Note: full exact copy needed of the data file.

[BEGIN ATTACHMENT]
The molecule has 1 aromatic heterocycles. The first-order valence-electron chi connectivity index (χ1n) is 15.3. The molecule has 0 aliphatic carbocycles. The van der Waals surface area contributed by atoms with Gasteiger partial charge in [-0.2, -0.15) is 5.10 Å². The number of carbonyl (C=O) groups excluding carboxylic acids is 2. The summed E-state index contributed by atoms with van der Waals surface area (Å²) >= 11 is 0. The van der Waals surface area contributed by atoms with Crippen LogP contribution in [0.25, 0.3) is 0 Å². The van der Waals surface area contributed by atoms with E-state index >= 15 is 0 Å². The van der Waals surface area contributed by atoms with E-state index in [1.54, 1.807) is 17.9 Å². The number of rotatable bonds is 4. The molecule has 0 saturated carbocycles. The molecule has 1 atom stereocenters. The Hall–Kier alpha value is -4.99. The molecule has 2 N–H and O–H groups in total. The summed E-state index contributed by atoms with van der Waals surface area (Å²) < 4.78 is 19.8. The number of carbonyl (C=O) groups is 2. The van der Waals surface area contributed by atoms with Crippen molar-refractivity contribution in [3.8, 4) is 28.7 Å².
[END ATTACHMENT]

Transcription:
The molecule has 1 aromatic heterocycles. The first-order valence-electron chi connectivity index (χ1n) is 15.3. The molecule has 0 aliphatic carbocycles. The van der Waals surface area contributed by atoms with Gasteiger partial charge in [-0.2, -0.15) is 5.10 Å². The number of carbonyl (C=O) groups excluding carboxylic acids is 2. The summed E-state index contributed by atoms with van der Waals surface area (Å²) >= 11 is 0. The van der Waals surface area contributed by atoms with Crippen LogP contribution in [0.25, 0.3) is 0 Å². The van der Waals surface area contributed by atoms with E-state index >= 15 is 0 Å². The van der Waals surface area contributed by atoms with E-state index in [1.54, 1.807) is 17.9 Å². The number of rotatable bonds is 4. The molecule has 0 saturated carbocycles. The molecule has 1 atom stereocenters. The Hall–Kier alpha value is -4.99. The molecule has 2 N–H and O–H groups in total. The summed E-state index contributed by atoms with van der Waals surface area (Å²) < 4.78 is 19.8. The number of carbonyl (C=O) groups is 2. The van der Waals surface area contributed by atoms with Crippen molar-refractivity contribution in [3.8, 4) is 28.7 Å².